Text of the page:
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What is a Disk Grinder?

By Dale Marshall
Updated May 17, 2024
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A disk grinder is a tool used primarily for removing stock from a metal workpiece with a rotating abrasive disk. Portable, hand-held disk grinders are commonly found in auto repair shops and home workshops, as well as in industrial settings. Bench-mounted disk grinders are available for home shops, and larger floor model disk grinders and double disk grinders are part of a group of machines called surface grinding machines.

A portable disk grinder, also called an angle grinder, uses an abrasive disk generally no larger than seven inches (17.78 cm), although some can accommodate disks of up to 12 inches (30.38 cm). Many different types of disks are manufactured for disk grinders, making them extremely versatile. The same tool can be used for grinding, cutting, and polishing, making the tool useful not only in shop and industrial applications, but for rescue work as well. Another application for hand-held disk grinders is metal sculpture; most artists who make large metal sculptures routinely employ disk grinders.

One of the most popular applications for a portable disk grinder is smoothing out welds. When two pieces of metal are welded together, the joint is characterized by a raised and uneven section of dried molten metal, which must be smoothed over for aesthetic reasons. The operator presses the face of rotating disk against the metal surface and it grinds away excess metal and smooths it in the same way a disk sander operates. A welded joint that's been smoothed with a disk grinder is often painted.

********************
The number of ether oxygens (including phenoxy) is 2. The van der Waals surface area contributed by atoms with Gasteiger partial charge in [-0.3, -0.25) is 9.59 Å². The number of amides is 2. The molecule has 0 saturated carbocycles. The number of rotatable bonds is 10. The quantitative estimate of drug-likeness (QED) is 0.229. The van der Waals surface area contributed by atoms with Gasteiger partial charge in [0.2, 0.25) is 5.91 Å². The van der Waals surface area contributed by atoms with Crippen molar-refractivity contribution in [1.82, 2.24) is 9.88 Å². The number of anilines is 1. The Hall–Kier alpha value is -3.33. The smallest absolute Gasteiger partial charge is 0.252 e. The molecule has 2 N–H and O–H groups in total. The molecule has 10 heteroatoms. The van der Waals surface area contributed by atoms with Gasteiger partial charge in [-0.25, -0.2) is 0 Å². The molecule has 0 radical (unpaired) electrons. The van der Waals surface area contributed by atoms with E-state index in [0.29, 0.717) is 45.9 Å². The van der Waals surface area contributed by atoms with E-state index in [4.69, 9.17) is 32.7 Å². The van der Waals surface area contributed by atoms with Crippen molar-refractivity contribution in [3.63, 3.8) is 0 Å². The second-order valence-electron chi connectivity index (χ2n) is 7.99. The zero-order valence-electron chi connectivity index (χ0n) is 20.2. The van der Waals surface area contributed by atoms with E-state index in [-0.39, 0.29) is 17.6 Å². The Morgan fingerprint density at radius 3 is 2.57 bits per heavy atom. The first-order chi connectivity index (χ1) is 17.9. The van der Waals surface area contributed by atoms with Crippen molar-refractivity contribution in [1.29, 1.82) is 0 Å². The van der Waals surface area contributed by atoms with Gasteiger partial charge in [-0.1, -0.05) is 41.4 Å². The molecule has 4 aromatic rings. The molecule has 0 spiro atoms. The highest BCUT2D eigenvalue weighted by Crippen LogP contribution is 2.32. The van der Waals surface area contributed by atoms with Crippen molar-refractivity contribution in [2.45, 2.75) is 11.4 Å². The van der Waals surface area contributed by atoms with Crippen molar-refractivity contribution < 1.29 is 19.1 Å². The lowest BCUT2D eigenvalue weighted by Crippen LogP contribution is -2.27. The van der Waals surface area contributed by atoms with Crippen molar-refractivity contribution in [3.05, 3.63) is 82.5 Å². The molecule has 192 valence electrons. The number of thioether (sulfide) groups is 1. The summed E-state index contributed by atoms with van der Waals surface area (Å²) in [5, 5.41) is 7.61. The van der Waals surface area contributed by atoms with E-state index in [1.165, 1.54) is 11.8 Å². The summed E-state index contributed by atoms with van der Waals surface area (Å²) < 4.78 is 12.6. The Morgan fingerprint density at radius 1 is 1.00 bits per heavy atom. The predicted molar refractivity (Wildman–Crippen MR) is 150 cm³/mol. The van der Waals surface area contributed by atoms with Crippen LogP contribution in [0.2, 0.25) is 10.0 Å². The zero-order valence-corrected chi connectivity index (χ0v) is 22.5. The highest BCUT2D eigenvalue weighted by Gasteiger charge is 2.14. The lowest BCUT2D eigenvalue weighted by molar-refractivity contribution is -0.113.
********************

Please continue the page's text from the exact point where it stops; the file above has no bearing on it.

A portable disk grinder can be used as a cutting tool when a cutoff disk is attached. These are relatively thin, very hard abrasive disks, often with diamond chips incorporated into the design. When a cut off disk is used, the edge of the disk, not the face, is pressed into the workpiece. When used for cutting, a disk grinder can quickly slice through sheet metal, hence its utility in rescue work.

Stationery, bench mounted disk grinders are manufactured for home shops and small industrial applications. A bench-mounted disk grinder is generally configured to accept a grinding or sanding disk up to 12 inches (30.48 cm). This disk rotates vertically, perpendicular to the floor, and the workpiece is pressed against the spinning disk. These tools aren't commonly found in home shops, though, because they're too specialized, and in most cases other tools can as easily do the work.

Disk grinders are also available in large, heavy freestanding designs for grinding and polishing larger workpieces, as well as for grinding and polishing tools and other metal parts. The workpieces are secured in a workholding device called a chuck, which secures workpieces either magnetically or by use of a vacuum, and feeds them into the grinding area. Another freestanding form is the double disk grinder, is capable of extremely high-tolerance work, employing twin grinding surfaces to grind opposite surfaces of a workpiece. Double disk grinders are used extensively in the production of automobile parts.

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